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Solar-Powered Eye Sensor

A cornea-implanted computer can monitor the eyeball's pressure

3 min read

In the future, that twinkle in your loved one's eye might be an implanted solar-powered pressure monitor. At the 2011 IEEE International Solid-State Circuits Conference in February, engineers from the University of Michigan, in Ann Arbor, described their work on a cubic-millimeter-size sensor meant to monitor pressure inside the eye. The researchers have yet to test the device in human eyes or animal ones, but they hope their system will one day thwart optic nerve damage brought on by glaucoma.

To determine a glaucoma patient's treatment, doctors must monitor pressure inside the eye, says Gregory Chen, a graduate student of electrical engineering at Michigan. Today's methods gauge that pressure by pushing on the cornea, the eye's clear outer coating. The results may be inaccurate: "If you just happen to have a really thick cornea, your eye is going to be harder, no matter what the pressure is," Chen says. The engineers' prototype device would allow a microelectromechanical systems (MEMS) capacitive sensor to record pressure from inside the eye about every 15 minutes and store it to static RAM. Once a day, the system would wirelessly transmit the day's data, via two on-chip inductors, to a wand. The inductors would send the data at both 400- and 900-megahertz carrier frequencies, as a means of mitigating the signal's noise and increasing its range.

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Are You Ready for Workplace Brain Scanning?

Extracting and using brain data will make workers happier and more productive, backers say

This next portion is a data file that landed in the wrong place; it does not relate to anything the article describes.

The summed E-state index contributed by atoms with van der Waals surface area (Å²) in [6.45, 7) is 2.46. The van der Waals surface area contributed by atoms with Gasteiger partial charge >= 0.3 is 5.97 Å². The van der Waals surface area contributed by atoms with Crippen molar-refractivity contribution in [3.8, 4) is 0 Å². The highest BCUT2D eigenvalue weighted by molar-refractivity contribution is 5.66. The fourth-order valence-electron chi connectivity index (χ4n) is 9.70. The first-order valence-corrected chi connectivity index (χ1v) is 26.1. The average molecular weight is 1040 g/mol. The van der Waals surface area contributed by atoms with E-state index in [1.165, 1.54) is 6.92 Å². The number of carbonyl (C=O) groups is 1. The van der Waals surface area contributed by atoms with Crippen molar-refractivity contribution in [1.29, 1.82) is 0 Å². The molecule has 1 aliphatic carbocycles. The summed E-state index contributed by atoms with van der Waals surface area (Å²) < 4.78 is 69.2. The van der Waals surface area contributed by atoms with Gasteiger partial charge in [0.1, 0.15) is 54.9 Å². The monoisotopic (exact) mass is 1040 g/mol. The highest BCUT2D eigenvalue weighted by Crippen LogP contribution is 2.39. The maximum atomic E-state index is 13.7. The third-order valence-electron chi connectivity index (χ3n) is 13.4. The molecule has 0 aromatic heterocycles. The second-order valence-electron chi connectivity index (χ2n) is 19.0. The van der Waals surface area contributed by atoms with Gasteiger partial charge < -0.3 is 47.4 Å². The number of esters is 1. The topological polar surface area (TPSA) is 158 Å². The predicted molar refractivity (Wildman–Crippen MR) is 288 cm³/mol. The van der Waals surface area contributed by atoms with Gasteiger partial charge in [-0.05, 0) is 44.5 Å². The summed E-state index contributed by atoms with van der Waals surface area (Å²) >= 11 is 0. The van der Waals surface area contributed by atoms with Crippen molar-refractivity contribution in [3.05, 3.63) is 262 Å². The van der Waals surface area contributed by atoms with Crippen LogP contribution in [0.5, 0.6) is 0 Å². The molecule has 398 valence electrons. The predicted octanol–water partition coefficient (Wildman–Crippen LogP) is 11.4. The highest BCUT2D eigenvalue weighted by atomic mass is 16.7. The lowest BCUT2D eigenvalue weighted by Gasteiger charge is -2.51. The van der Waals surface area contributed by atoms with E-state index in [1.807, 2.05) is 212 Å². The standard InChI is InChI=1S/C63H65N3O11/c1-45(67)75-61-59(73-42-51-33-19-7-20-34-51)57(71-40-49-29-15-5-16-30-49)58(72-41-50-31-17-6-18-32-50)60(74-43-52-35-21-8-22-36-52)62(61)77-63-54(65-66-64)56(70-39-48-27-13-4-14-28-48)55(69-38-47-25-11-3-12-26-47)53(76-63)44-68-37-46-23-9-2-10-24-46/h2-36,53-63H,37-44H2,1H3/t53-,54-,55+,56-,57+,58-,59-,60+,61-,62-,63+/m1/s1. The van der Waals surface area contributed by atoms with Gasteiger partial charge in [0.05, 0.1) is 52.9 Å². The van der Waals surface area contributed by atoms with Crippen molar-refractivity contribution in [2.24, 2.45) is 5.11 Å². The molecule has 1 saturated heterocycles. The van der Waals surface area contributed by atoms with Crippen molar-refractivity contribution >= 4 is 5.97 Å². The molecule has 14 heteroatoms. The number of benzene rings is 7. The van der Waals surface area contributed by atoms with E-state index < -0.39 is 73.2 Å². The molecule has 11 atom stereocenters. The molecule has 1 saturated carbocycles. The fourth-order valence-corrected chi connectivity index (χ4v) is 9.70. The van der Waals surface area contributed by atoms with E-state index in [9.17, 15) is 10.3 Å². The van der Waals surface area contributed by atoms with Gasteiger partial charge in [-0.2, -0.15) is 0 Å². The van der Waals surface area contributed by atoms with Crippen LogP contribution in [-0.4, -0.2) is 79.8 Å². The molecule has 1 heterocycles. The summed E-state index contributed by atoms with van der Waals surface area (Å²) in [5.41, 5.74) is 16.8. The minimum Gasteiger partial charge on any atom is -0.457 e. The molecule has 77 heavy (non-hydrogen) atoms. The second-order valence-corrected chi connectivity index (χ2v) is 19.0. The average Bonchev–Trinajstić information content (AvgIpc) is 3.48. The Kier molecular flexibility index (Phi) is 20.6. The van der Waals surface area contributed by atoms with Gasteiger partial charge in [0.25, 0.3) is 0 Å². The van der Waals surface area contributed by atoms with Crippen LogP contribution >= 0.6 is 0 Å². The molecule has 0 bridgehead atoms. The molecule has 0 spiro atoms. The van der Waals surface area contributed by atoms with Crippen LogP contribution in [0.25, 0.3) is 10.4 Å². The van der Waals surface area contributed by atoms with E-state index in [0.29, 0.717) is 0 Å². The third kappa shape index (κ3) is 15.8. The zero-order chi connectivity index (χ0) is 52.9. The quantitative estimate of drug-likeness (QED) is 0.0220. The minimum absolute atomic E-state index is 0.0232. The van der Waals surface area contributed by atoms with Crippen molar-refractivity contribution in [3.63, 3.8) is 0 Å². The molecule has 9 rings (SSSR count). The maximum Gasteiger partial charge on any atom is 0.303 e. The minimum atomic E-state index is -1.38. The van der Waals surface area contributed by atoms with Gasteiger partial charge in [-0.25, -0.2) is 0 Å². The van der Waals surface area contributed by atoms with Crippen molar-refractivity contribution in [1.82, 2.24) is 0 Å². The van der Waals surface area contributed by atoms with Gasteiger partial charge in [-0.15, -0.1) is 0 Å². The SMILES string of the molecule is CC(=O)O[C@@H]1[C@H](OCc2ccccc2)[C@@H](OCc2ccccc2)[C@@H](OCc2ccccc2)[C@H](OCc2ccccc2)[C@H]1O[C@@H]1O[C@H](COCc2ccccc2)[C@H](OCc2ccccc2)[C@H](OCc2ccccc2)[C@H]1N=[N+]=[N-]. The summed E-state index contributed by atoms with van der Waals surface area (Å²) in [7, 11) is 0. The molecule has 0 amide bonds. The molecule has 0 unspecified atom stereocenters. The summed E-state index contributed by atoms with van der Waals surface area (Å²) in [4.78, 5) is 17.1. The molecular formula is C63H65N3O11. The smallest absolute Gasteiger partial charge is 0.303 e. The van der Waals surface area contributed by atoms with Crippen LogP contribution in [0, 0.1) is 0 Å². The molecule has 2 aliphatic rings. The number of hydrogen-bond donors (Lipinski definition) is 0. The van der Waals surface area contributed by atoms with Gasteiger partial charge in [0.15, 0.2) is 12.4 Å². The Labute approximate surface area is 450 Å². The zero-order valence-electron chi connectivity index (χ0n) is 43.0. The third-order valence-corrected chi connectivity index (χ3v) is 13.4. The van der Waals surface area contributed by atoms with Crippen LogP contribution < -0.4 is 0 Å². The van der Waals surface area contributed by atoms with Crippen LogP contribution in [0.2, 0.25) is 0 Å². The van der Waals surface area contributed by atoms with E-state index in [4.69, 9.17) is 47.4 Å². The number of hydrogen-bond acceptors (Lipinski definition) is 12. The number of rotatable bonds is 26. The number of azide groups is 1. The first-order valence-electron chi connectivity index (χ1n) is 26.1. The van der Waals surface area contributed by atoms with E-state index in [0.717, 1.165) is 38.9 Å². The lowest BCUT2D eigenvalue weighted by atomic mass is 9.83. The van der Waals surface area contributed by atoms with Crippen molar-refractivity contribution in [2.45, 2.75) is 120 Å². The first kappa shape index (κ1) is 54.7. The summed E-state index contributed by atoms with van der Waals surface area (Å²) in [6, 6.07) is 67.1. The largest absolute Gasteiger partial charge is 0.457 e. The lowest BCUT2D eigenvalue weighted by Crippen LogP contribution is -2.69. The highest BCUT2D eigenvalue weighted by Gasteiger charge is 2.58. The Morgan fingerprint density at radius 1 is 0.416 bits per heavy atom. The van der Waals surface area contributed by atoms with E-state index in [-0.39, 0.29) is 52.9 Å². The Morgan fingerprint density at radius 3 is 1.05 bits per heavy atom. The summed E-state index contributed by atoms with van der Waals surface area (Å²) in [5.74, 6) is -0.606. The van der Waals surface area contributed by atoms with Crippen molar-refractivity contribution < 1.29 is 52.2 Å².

11 min read
A photo collage showing a man wearing a eeg headset while looking at a computer screen.
Nadia Radic

Get ready: Neurotechnology is coming to the workplace. Neural sensors are now reliable and affordable enough to support commercial pilot projects that extract productivity-enhancing data from workers’ brains. These projects aren’t confined to specialized workplaces; they’re also happening in offices, factories, farms, and airports. The companies and people behind these neurotech devices are certain that they will improve our lives. But there are serious questions about whether work should be organized around certain functions of the brain, rather than the person as a whole.

To be clear, the kind of neurotech that’s currently available is nowhere close to reading minds. Sensors detect electrical activity across different areas of the brain, and the patterns in that activity can be broadly correlated with different feelings or physiological responses, such as stress, focus, or a reaction to external stimuli. These data can be exploited to make workers more efficient—and, proponents of the technology say, to make them happier. Two of the most interesting innovators in this field are the Israel-based startup InnerEye, which aims to give workers superhuman abilities, and Emotiv, a Silicon Valley neurotech company that’s bringing a brain-tracking wearable to office workers, including those working remotely.

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